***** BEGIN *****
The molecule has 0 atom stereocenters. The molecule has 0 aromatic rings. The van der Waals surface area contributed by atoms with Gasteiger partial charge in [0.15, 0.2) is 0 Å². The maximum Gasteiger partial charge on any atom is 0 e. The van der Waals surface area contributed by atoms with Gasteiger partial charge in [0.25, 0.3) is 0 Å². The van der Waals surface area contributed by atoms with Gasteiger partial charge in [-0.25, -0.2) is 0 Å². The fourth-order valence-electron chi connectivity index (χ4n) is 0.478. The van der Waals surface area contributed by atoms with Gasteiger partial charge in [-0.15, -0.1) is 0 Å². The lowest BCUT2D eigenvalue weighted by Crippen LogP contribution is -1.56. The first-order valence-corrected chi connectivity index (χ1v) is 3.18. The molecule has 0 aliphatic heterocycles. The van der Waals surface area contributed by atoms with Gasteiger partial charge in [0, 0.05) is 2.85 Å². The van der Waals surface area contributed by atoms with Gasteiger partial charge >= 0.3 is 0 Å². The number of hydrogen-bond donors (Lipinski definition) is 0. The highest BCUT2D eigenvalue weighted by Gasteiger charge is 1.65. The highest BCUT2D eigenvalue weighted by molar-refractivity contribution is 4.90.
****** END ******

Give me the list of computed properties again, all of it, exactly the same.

The molecule has 0 atom stereocenters. The molecule has 0 aromatic rings. The van der Waals surface area contributed by atoms with Gasteiger partial charge in [0.15, 0.2) is 0 Å². The maximum Gasteiger partial charge on any atom is 0 e. The van der Waals surface area contributed by atoms with Gasteiger partial charge in [0.25, 0.3) is 0 Å². The van der Waals surface area contributed by atoms with Gasteiger partial charge in [-0.25, -0.2) is 0 Å². The fourth-order valence-electron chi connectivity index (χ4n) is 0.478. The van der Waals surface area contributed by atoms with Gasteiger partial charge in [-0.15, -0.1) is 0 Å². The lowest BCUT2D eigenvalue weighted by Crippen LogP contribution is -1.56. The first-order valence-corrected chi connectivity index (χ1v) is 3.18. The molecule has 0 aliphatic heterocycles. The van der Waals surface area contributed by atoms with Gasteiger partial charge in [0, 0.05) is 2.85 Å². The van der Waals surface area contributed by atoms with Gasteiger partial charge >= 0.3 is 0 Å². The number of hydrogen-bond donors (Lipinski definition) is 0. The highest BCUT2D eigenvalue weighted by Gasteiger charge is 1.65. The highest BCUT2D eigenvalue weighted by molar-refractivity contribution is 4.90.